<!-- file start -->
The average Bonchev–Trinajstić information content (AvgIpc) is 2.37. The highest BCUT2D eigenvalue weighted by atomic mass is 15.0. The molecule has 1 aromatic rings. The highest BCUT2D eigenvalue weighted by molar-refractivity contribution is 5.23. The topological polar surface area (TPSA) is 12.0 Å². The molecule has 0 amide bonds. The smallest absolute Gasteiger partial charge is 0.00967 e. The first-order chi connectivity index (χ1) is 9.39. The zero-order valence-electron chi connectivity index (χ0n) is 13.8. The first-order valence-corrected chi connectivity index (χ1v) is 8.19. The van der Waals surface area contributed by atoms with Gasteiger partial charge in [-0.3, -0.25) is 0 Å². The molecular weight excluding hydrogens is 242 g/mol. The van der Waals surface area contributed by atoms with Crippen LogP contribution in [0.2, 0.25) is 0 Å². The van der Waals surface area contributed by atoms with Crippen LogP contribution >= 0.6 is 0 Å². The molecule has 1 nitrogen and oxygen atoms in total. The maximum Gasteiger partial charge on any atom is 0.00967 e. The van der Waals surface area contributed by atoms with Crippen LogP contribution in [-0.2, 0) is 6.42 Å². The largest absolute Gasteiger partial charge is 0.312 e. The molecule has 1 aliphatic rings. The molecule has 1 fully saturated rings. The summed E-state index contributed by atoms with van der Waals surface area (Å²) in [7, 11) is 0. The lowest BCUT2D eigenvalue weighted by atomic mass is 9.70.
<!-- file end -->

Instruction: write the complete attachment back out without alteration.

The average Bonchev–Trinajstić information content (AvgIpc) is 2.37. The highest BCUT2D eigenvalue weighted by atomic mass is 15.0. The molecule has 1 aromatic rings. The highest BCUT2D eigenvalue weighted by molar-refractivity contribution is 5.23. The topological polar surface area (TPSA) is 12.0 Å². The molecule has 0 amide bonds. The smallest absolute Gasteiger partial charge is 0.00967 e. The first-order chi connectivity index (χ1) is 9.39. The zero-order valence-electron chi connectivity index (χ0n) is 13.8. The first-order valence-corrected chi connectivity index (χ1v) is 8.19. The van der Waals surface area contributed by atoms with Gasteiger partial charge in [-0.3, -0.25) is 0 Å². The molecular weight excluding hydrogens is 242 g/mol. The van der Waals surface area contributed by atoms with Crippen LogP contribution in [0.2, 0.25) is 0 Å². The van der Waals surface area contributed by atoms with Crippen LogP contribution >= 0.6 is 0 Å². The molecule has 1 nitrogen and oxygen atoms in total. The maximum Gasteiger partial charge on any atom is 0.00967 e. The van der Waals surface area contributed by atoms with Crippen LogP contribution in [-0.2, 0) is 6.42 Å². The largest absolute Gasteiger partial charge is 0.312 e. The molecule has 1 aliphatic rings. The molecule has 1 fully saturated rings. The summed E-state index contributed by atoms with van der Waals surface area (Å²) in [7, 11) is 0. The lowest BCUT2D eigenvalue weighted by atomic mass is 9.70.